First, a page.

Which one has higher priority according to Cahn–Ingold–Prelog rules?

Which one has higher priority according to Cahn–Ingold–Prelog rules?

(1) $$\ce{-CH2OH}$$ and $$\ce{-CH=CH2}$$
(2) $$\ce{-CH2OH}$$ and $$\ce{-C(CH3)3}$$

The answer says $$\ce{-CH=CH2}$$ has higher priority, but I don't understand why. Shouldn't the first one have higher priority since oxygen has a greater atomic number than carbon?

Same for the second question as well.

• What is being compared here, exactly? – ringo Feb 19 at 5:33

You are correct. In both cases $$\ce{CH2OH}$$ has higher priority. the Cahn-Ingold-Prelog system uses atomic number as its primary determinant of priority. However, a popular misconception is that the CIP system uses something related to "size", like mass, number of carbon atoms, length of chain, etc.

Here is a way that I use when I teach the subject. In the following compound, the chirality center has two bonds to carbon atoms. The carbon atom on the left is bonded two an oxygen atom and two hydrogen atoms. The carbon atom on the right has two bonds to another carbon atom and one bond to a hydrogen atom. Write these connections vertically below the carbon atoms with highest atomic number at the top. Compare each row, and the first difference is where you judge. In this case, the first difference is the first row: oxygen has a higher atomic number than carbon. $$\ce{CH2OH}$$ has higher priority than $$\ce{CH=CH2}$$. You can do the same analysis for $$\ce{CH2OH}$$ vs. $$\ce{C(CH3)3}$$.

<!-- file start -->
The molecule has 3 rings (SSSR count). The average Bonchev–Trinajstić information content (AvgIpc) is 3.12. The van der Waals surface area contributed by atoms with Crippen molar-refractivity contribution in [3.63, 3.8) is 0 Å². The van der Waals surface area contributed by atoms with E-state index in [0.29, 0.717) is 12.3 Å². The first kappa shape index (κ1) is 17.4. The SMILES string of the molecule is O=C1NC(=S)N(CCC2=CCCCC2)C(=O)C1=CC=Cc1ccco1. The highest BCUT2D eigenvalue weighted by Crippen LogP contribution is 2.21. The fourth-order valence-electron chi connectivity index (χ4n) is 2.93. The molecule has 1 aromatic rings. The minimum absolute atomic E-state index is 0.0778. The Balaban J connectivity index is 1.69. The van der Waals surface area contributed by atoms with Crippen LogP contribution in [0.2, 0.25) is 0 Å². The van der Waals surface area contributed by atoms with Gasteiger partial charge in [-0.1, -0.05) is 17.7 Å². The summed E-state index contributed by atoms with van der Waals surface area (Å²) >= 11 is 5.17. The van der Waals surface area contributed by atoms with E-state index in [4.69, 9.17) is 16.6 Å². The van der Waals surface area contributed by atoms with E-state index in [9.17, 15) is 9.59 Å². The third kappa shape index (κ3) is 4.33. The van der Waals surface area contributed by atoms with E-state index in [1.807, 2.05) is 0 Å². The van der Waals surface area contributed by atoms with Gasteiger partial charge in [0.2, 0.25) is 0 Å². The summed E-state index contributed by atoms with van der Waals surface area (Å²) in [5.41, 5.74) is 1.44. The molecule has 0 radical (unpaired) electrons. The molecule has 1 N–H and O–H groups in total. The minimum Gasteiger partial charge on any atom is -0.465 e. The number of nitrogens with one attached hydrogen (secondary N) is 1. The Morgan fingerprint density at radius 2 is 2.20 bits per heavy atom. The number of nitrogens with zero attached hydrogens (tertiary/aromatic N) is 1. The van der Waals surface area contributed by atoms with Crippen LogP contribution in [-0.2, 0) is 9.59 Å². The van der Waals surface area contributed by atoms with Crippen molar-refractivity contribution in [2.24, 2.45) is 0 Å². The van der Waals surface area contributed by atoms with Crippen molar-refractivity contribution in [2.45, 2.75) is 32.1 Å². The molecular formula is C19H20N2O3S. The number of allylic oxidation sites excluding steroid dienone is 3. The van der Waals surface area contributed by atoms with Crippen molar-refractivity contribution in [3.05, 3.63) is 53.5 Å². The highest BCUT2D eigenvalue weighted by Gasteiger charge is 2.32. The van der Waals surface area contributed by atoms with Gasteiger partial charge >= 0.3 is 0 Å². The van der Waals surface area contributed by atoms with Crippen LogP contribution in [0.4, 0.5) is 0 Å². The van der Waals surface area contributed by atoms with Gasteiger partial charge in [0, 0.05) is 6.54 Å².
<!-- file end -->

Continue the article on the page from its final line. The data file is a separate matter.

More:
The answer should be $$\ce{-CH2OH}$$ in the first part. And, for the double bond, we have according to this Wikipedia about the Cahn Ingold Prelog rules,

If an atom A is double-bonded to an atom B, A is treated as being singly bonded to two atoms: B and a "ghost atom" that is a duplicate of B (has the same atomic number) but is not attached to anything except A.

But still, we need to arrange according to the decreasing atomic number as according to the same article,

a list is made for each group of the atoms bonded to the one directly attached to the stereocenter. Each list is arranged in order of decreasing atomic number. Then the lists are compared atom by atom; at the earliest difference, the group containing the atom of higher atomic number receives higher priority.

We will have the list as $$\ce{O, H, H}$$, for $$\ce{−CH2OH}$$ and as $$\ce{C, C, H}$$ in $$\ce{-CH=CH2}$$. On comparing the first difference, it is easily seen that $$\ce{O}$$ should be given the priority.

In the second part too, we need to consider the first difference which arises, and in this way, you can work out the solution.